Parker Hannifin will be laying off 48 Maine employees in the coming months as it begins halting operations at its Kittery plant. The company will be transitioning operations at the facility, which manufactures filters and regulators for industrial and automotive operations, to other North American locations.

“The facility closure … in no way reflects the performance of our dedicated team members at the facility,” company spokesperson Aidan Gormley said in a statement. “This was not an easy decision but is necessary to maintain our competitiveness in a challenging market environment.”

Parker Hannifin started in 1917 in Chicago and opened the Kittery facility in 2000, when it acquired Watts, the company already operating there. The company now is known as just Parker. Its Maine facility has been the production site for the filter regulator lubricator components and valves used in pneumatic systems to compress air and gas for industrial and automotive equipment, among other products. That production will eventually move to Michigan and Ohio facilities, which currently assemble those components.

The company also sells its products at two unaffiliated distribution and retail locations, in South Portland and Lewiston. Gormley said the Kittery closure will have no bearing on the future of the stores because Parker does not own them.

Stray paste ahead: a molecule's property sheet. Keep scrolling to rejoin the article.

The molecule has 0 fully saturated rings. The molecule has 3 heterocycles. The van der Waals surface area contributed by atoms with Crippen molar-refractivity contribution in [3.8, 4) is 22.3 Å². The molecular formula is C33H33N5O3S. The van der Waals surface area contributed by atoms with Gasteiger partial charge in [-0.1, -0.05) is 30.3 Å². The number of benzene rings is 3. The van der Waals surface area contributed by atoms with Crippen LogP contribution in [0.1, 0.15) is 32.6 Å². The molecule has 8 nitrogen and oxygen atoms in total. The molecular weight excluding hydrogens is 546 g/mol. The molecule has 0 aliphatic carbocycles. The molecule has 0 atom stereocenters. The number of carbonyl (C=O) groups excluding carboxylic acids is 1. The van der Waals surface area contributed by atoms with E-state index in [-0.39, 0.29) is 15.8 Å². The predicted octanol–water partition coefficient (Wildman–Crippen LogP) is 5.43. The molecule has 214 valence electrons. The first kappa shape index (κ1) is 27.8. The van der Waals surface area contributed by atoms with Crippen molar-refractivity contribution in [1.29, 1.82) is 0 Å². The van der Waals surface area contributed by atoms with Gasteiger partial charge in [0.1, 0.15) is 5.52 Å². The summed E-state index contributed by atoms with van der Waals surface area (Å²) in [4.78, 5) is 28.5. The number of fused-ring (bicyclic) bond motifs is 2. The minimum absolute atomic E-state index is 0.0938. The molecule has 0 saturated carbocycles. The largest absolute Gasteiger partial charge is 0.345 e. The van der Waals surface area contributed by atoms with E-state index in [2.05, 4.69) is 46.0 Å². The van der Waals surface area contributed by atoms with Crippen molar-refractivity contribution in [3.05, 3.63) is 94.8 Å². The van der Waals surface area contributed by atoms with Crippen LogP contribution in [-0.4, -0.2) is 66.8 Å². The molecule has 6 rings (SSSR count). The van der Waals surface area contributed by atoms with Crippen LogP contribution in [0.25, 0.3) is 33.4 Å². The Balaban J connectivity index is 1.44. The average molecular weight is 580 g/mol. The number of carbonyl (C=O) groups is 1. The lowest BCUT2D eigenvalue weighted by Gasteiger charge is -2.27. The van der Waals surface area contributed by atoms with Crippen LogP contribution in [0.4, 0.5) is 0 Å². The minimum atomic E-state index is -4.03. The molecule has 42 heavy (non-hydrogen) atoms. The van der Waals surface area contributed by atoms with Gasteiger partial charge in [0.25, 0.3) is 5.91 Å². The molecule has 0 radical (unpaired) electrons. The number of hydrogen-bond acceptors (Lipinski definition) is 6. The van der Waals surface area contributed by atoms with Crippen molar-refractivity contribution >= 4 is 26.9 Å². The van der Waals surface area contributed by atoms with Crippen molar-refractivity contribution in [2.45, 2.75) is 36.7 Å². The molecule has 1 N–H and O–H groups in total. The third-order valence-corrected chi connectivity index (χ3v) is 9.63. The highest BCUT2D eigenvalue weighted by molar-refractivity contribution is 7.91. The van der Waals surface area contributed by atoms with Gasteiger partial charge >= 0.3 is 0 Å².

The company will conduct the layoffs in phases, though Gormley declined to talk about the timeline.

“By the time the facility closes (scheduled to be in November 2024) a total of 48 team members will have been laid off,” Gormley said.

The company, which is publicly traded and has sites around the world, will provide affected employees with severance pay, extended benefits, and outplacement support, among other services. The company also is trying to offer employees positions at other locations.

The Maine Department of Labor was made aware of the layoffs on April 22, after Parker submitted a notice to the state’s Worker Adjustment & Retraining Notification database. Companies are legally required to provide the state and workers with advanced notice when there is a plant closing or mass layoff. Department of Labor spokesperson Jessica Picard said the state’s Rapid Response team, a program to assist laid-off workers, is meeting with the company and employees in May.

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